Microsoft Longhorn

.NET framework

A significant part of Longhorn is written in managed .NET code. Taskbar, sidebar, preview pane… it’s all .NET. I thought it would be interesting to know the mechanics behind this framework, so here we go: an article solely about .NET. Of course, first we need to write our program in a .NET language. When the time has come to test the application, you’ll first need to compile it to an assembly we can execute.

4039 Tips & tricks

This is the very first page in its kind; a tips ’n tricks page. More of these pages will follow for other interesting builds, showing you the ins and outs and providing easy tutorials to activate hidden features. Pages like this will be updated every so often to include the latest finds. Enable Aero glass This build contains some super sleek Aero glass resources in desksrv.dll for the theming service to use.

64-bit Windows

If you ever bothered to take a look at one of the 64-bit Longhorn compiles, you may have noticed that most of these builds are extremely empty and lack, as one example, the sidebar. There’s a good reason why these compiles lack lots of features the x86 Longhorn compiles did have. A new architecture When the development of Longhorn began, the 64-bit processors we know today were not yet available. In 1994 Hewlett Packard partnered with Intel to create a new 64-bit architecture based on an earlier development called “EPIC”.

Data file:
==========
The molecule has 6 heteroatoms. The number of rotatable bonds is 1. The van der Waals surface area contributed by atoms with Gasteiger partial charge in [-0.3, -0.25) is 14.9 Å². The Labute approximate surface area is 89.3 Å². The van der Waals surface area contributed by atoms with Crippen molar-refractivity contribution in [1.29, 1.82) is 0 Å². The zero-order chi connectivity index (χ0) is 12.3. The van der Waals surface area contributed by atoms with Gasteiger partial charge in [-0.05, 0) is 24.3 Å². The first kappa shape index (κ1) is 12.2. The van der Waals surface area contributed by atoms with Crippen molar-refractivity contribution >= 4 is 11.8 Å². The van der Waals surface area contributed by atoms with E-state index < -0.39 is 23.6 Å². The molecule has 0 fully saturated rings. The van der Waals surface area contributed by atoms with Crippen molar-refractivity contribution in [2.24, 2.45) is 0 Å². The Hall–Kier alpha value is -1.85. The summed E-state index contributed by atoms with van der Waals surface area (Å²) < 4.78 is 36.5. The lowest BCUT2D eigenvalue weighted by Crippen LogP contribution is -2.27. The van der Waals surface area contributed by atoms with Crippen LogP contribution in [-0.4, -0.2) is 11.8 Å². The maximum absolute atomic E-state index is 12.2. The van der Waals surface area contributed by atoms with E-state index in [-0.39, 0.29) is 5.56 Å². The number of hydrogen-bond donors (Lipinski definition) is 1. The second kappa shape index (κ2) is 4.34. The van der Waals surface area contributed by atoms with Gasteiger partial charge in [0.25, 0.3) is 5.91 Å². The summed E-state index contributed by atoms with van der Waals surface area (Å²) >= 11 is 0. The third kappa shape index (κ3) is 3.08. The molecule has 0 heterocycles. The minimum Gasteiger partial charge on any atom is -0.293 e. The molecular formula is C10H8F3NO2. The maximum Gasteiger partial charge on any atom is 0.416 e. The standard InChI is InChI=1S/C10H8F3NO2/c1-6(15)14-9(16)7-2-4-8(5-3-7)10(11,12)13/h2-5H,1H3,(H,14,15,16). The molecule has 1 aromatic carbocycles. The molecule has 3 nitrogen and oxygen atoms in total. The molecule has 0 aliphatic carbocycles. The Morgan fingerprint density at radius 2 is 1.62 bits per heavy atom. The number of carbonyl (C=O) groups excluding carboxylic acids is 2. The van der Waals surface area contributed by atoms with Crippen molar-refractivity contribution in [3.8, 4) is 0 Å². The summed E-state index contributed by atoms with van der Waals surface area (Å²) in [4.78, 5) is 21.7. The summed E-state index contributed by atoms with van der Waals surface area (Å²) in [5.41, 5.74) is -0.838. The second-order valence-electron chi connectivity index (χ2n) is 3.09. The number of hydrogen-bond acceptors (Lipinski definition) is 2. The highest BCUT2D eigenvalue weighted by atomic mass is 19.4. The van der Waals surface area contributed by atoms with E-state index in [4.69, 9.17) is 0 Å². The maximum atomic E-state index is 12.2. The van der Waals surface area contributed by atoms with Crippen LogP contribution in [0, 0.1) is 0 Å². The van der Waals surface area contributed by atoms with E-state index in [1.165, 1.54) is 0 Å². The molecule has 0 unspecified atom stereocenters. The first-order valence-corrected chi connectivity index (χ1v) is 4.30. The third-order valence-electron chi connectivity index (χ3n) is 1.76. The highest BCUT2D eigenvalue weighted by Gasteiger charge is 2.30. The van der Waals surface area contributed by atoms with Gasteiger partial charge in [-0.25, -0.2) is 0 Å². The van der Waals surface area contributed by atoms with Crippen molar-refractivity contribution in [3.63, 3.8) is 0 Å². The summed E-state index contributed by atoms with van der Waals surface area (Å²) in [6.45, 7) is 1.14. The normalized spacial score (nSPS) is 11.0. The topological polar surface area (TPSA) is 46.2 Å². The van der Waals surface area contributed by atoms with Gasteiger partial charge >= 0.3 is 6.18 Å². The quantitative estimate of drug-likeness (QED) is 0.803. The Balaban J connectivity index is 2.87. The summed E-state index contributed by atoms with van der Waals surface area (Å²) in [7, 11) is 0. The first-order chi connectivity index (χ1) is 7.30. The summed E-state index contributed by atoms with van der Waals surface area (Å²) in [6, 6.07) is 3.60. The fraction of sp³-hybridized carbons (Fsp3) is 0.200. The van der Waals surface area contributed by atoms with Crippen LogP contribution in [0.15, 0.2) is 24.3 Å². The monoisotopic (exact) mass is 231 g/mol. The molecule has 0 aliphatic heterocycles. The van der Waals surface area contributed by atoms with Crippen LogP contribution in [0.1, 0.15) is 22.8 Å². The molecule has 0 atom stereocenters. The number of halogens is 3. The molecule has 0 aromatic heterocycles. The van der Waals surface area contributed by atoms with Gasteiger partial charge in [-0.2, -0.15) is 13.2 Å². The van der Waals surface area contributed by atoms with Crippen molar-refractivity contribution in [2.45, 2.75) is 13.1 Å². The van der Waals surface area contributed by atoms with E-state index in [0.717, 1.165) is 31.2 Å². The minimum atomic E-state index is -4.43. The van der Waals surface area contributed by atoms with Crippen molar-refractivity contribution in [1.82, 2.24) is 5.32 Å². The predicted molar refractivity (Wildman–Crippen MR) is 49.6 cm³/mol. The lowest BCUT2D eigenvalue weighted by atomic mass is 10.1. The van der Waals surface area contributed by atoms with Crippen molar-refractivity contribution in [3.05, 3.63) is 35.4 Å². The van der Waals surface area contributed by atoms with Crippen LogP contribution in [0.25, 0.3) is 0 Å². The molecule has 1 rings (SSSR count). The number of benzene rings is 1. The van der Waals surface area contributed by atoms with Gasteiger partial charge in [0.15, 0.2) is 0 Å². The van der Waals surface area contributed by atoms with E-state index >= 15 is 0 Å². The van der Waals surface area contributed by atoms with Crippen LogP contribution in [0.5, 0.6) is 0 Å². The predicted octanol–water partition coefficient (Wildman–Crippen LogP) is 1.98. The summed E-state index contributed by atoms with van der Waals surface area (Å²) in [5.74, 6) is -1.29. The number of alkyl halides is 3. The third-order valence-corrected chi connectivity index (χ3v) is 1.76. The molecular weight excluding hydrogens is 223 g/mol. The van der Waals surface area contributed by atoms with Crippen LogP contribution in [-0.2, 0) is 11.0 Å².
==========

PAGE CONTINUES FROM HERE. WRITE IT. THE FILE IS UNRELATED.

Activation cracks

Run Microsoft’s Windows “Longhorn” today using these activation cracks for each build. Simply replace the “winlogon.exe” in your System32 folder with the copies contained in the ZIP below. There are two ways to do this. The first is to replace it from within the Windows install itself. This will mean that your Longhorn installation must be fully functional first. You cannot delete winlogon.exe – it’s in use. You can, however, rename it – simply rename it to “winlogon.

Aurora & Aero